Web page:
Would These Lowdown Yankee Liars Endorse Shane in 1.66?

Other trade publications, always eager to play ball with ad-purchasing producers, kept criticism down to a whisper. Variety's "Inside Stuff --- Pictures" column of 4/29/53 made tactful reference to New York's opening: Radio City Music Hall, N.Y., preemed Paramount's Shane on its new, flat 50X30 screen last week (4/23) and came up with what's regarded as a definitely improved pic, particularly in the scenic shots in which the George Stevens production abounds. Screen's 1.66 to 1 aspect ratio occasionally clipped images top and bottom and a certain amount of light loss was noticeable, particularly in low-key scenes, but these are figured minor blemishes. Size of the Hall makes the larger surface so acceptable  that it's difficult to imagine a smaller screen ever having been in use there. Should Blu-Ray purchasers now accept a Shane with said "minor blemishes" as referenced by Variety in 1953?

Part Two of Shane is HERE.


Blogger Bob Furmanek said...

It's worth mentioning that many 1.37:1 titles were caught in the eye of the storm during the widescreen revolution in the spring of 1953.

However, starting with Paramount in mid-March, all new productions were designed and composed for the wider canvas.

More information, and precise dates when each studio switched to widescreen cinematography, can be found on this page of our website:

3:17 PM  
Blogger Scott MacGillivray said...

Mr. Furmanek makes an excellent point about flat titles on the market in early 1953. Cinemascope on the horizon may explain why Fox released the standard-ratio STARS AND STRIPES FOREVER during the Christmas season of 1952; it would have been old-hat by the summer season of 1953.

11:24 AM  
Blogger tomservo56954 said...

Why was SHANE in the can for several years after filming, as you say?

Paul Duca

3:00 PM  
Blogger John McElwee said...

George Stevens was very slow and painstaking with post-production on all his productions. It was not unusual for him to spend a year in the editing room with the miles of film he shot.

3:57 PM  
Blogger Tom Hodgins said...

Has anyone else ever noticed that the standard DVD release of Shane available for some years now changed the soundtrack of the film's famous ending?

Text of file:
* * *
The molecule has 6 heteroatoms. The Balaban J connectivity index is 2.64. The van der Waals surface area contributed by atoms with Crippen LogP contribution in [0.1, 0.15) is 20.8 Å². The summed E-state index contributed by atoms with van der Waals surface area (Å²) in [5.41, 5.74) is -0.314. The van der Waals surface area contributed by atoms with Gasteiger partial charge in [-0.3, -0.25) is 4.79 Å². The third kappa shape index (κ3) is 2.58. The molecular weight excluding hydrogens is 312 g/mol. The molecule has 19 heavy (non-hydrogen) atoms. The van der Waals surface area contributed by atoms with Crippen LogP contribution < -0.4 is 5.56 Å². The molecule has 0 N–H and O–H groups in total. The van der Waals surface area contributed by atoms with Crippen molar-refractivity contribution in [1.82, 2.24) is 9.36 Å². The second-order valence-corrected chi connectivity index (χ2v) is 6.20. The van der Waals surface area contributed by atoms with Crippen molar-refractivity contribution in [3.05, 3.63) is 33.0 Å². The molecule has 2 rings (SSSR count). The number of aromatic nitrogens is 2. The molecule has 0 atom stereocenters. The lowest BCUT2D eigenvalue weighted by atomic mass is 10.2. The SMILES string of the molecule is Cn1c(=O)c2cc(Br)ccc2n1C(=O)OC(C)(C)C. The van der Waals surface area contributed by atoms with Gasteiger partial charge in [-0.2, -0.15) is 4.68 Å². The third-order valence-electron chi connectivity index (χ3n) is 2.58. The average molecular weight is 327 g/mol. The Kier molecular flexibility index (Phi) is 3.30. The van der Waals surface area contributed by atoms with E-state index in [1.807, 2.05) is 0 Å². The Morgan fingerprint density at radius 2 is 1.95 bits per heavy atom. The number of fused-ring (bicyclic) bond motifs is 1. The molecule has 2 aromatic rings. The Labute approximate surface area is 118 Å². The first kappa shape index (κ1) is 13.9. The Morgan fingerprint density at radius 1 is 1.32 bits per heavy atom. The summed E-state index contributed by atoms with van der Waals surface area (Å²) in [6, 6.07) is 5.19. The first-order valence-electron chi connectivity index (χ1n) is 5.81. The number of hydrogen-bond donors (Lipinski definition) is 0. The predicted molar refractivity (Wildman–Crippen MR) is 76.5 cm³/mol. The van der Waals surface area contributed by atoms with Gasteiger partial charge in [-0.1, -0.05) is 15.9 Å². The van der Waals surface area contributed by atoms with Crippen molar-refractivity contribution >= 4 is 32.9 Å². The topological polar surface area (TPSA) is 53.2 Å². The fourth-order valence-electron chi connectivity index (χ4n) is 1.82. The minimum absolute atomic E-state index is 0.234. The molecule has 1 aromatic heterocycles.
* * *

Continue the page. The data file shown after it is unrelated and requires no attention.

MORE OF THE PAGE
In the film's original ending, as immortalized on screen, the wounded Shane is seen riding towards the mountains as the young boy (played by Brandon de Wilde) calls after him to come back.

Originally, the boy's last words heard, softly but distinctly for those who listen carefully, were, "Bye Shane." Those two words were, in fact, the last two in the film, occuring with about ten seconds left in the movie.

I always found the young boy's final words to be quite poignant, signalling that at the last moment he realizes that his hero is not returning.

In the DVD release, however, Victor Young's musical score is cranked up so loud at that moment that the words are virtually drowned out.

Whether this was an intentional act or, more likely, a clumsey accident by a sound person not as familiar with the soundtrack as he should have been, I don't know.

I always found it exasperating, however, that the ending of this masterful western was tampered with, particularly since George Stevens Jr. was involved in the DVD release.

I have never, however, heard of either Stevens or anyone else complaining that the film's final two words for years, "Bye Shane" could no longer be heard.

9:00 PM  
Blogger Bob Furmanek said...

Stevens was editing SHANE between November 1951 and March 1952.

It's a shame those last two words are drowned out in the mix now. Somebody was sloppy when they went back to the separate dialogue, music and effect tracks.

I agree, let's hope that's fixed!

12:45 PM  
Blogger Bob Furmanek said...

We've updated the page on our site with new information on SHANE, widescreen and stereophonic sound:

9:49 PM